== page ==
THE GEOMETRY OF THE HAUSDORFF METRIC
A Polygonal Chain Generating a Previously Unknown Integer Sequence
I started conducting research with undergraduate students in 1990 with a project involving fractal geometry and regular polygons. I continued this type or research when I came to Grand Valley, ultimately deciding to apply to the National Science Foundation to form a Research Experiences for Undergraduates (REU) site at GVSU. We hosted our first REU site in 1999 and our program has been running strong ever since. My current interests are in the geometry the Hausdorff metric imposes on the space of compact sets, and I have been engaged in this area since 2001. My groups have published several papers (listed in the references) and presented their work at local, regional, and national conferences. The sections below provide a bit of information about this project for summer 2014, and I look forward to continuing this research.
What Will This Research Involve?
I study the geometry of the Hausdorff metric. You are probably familiar with standard Euclidean geometry where we study relationships between points, lines, and line segments. The geometry we will explore in this summer REU is quite different – the “points” are objects (like your coffee cup or I-Pad) and the Hausdorff metric provides a way for us to measure the distance between these objects. This distance then imposes a geometry on the space of objects, and it is that geometry that we will study.
We have learned a lot about this geometry in past REUs. For example, we have completely classified circles in this geometry, have made connections to number theory (including discovering an infinite three-parameter family of integer sequences – connected to the figure at the top of this page), found that lines in this geometry can just stop, and proved fascinating facts about the primes 19 and 37. Most recently, we have been investigating the concept of orthogonality in this space with a goal of trying to define a trigonometry of sets.
Potential Projects for Summer 2014
· Considering different notions of orthogonality. In our last REU we learned much about Pythagorean orthogonality of sets (the picture at the bottom of this page shows one Pythagorean tripe of sets), but the ultimate results do not lead us completely to our goal of defining a trigonometry of sets. There may be other notions of orthogonality (e.g., minimizing some distances) that provide better results. We would study different ways of defining orthogonality, compare and contrast them, and then decide with which version to proceed.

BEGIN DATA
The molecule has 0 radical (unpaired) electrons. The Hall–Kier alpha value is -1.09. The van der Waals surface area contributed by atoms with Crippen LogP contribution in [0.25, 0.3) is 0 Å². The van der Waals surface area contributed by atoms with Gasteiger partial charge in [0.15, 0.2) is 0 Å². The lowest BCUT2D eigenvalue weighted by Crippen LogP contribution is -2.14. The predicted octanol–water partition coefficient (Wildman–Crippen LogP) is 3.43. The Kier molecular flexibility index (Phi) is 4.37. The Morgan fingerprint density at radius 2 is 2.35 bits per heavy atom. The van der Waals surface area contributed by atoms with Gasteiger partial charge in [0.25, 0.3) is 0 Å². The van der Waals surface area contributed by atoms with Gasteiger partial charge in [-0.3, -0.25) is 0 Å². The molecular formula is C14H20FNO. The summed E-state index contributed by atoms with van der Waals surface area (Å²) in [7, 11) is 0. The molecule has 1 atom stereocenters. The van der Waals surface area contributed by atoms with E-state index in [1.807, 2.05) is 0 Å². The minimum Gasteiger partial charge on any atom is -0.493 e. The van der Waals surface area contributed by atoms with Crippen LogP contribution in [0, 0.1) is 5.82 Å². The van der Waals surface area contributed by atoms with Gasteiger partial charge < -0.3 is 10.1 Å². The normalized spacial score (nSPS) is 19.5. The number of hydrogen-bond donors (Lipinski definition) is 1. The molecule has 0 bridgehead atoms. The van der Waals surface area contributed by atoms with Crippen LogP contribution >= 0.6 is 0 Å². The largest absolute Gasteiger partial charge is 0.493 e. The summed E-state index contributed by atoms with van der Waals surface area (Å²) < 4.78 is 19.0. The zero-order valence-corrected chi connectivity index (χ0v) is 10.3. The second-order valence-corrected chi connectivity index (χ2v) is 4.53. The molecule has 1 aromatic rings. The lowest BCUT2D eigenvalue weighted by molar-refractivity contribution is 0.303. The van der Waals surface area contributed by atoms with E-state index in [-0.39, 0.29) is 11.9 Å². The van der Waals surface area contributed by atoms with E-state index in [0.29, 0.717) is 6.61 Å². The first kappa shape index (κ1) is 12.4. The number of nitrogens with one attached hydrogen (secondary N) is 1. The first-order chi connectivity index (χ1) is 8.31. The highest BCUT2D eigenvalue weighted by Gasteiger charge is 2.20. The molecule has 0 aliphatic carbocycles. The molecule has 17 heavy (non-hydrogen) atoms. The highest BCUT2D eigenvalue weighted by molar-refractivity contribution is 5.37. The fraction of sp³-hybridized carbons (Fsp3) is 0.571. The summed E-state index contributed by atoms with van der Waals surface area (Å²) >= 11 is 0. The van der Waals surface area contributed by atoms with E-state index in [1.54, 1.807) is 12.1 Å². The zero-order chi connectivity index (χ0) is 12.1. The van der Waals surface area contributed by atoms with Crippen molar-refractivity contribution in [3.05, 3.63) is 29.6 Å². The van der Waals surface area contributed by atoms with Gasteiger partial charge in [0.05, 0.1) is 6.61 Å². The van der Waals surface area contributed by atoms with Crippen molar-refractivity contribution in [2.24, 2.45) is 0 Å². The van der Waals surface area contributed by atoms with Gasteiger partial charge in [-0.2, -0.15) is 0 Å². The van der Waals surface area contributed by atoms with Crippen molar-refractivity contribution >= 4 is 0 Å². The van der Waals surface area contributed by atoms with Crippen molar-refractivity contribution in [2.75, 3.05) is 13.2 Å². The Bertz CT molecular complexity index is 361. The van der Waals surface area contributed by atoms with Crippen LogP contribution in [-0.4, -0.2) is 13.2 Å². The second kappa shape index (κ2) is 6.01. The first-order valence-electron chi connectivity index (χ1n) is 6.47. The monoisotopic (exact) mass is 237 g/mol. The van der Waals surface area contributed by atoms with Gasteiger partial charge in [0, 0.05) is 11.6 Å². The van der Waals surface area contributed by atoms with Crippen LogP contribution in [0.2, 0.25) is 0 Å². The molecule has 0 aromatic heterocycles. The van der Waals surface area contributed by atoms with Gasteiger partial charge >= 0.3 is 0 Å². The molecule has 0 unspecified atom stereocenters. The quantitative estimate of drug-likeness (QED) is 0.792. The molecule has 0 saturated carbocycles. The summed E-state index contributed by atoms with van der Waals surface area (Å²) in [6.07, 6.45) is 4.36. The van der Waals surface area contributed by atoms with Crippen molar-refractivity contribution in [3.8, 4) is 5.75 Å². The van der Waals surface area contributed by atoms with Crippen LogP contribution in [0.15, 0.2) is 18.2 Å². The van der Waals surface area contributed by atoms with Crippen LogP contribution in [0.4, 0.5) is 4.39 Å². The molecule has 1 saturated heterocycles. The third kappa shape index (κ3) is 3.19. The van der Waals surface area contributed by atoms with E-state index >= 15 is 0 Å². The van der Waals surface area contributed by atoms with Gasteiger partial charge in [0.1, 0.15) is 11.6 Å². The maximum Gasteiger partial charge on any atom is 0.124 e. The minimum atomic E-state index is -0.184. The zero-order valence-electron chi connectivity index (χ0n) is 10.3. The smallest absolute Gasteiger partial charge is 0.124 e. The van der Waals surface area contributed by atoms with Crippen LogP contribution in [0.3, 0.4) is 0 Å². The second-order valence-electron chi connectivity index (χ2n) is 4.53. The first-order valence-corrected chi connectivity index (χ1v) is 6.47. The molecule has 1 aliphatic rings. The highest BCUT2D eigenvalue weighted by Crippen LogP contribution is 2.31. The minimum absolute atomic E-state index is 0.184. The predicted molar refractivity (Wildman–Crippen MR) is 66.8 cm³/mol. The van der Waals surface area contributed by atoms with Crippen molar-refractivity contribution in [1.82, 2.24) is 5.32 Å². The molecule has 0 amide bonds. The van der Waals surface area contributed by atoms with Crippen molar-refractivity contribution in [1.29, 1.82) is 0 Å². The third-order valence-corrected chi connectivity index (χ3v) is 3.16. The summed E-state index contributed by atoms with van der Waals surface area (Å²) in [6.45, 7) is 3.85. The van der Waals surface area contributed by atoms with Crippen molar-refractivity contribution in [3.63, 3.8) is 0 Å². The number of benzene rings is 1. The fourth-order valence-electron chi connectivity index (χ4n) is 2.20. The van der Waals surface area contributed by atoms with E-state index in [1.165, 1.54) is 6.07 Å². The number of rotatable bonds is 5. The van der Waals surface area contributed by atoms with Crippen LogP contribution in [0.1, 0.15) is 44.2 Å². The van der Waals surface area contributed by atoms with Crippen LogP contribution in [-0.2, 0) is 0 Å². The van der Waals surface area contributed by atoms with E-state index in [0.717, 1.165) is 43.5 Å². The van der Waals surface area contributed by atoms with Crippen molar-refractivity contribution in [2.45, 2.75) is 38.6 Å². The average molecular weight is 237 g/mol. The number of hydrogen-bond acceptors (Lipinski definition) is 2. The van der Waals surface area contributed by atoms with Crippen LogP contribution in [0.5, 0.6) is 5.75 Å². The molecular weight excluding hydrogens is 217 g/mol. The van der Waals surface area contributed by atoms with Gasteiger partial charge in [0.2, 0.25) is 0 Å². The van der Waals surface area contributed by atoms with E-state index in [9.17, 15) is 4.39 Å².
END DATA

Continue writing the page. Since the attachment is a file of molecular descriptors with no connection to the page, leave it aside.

· Pursue the concept of Pythagorean orthogonality in different contexts. For example, there is a way to define a metric on groups, and so we could investigate what subgroups of certain types of groups form Pythagorean triples. There may be other interesting sets on which we could do the same.
· Even though Pythagorean orthogonality doesn’t give us everything we want, we might still be able to define a restricted type of trigonometry of compact sets and investigate its properties.
· I’m open to other topics as well, e.g., searching for other unknown integer sequences within this geometry.
Sets A, B, and Cs form a Pythagorean triple
Desirable Experiences for Applicants
Applicants should be willing to work collaborative with peers and faculty, but also be capable of independent work. An interest in geometry is important – many of the arguments made in our research involve basic properties of Euclidean lines, segments, angles, and circles – but it is not necessary to have more than a basic familiarity with Euclidean geometry. Most desirable is a positive attitude toward geometric ideas and the willingness to just muck around with sets.
What this Project is NOT...
Although the Hausdorff metric has many real life applications, I know almost nothing about them and they are not related to this research. This is a project in PURE MATHEMATICS.
How to Apply
For application information and instructions, please visit the GVSU Summer Mathematics REU home page.
· Missing edge coverings of bipartite graphs and the geometry of the Hausdorff metric, Katrina Honigs*. Journal of Geometry, April 2013, Volume 104, Issue 1, 107-125.
· A Missing Prime Configuration in the Hausdorff Metric Geometry, Chantel Blackburn*, Kristina Lund*, Steven Schlicker, Patrick Sigmon*, and Alex Zupan*. Journal of Geometry, (2009), 92, Numbers 1-2, 28-59.
· Polygonal chain sequences in the space of compact sets, Steven Schlicker, Lisa Morales* and Dan Schultheis*. Journal of Integer Sequences, Vol. 12 (2009), Article 09.1.7.
· Fibonacci sequences in the space of compact sets, Kris Lund*, Steven Schlicker, and Patrick Sigmon*. Involve, Vol. 1 (2008), No. 2, 197-215,
· A Singular Introduction to the Hausdorff Metric Geometry, Dominic Braun*, John Mayberry*, Audrey Malagon, and Steven Schlicker. Pi Mu Epsilon Journal, Vol. 12, No. 3, p. 129-138, 2005.
· When Lines Go Bad In Hyperspace, Christopher Bay*, Amber Lembcke*, and Steven Schlicker. Demonstratio Mathematica, No. 3, Volume XXXVIII (2005), p. 689-701.
· Nine entries in the On-Line Encyclopedia of Integer Sequen ces: A152927, A152928, A152929, A152930, A152931, A152932, A152933, A152934, A152939.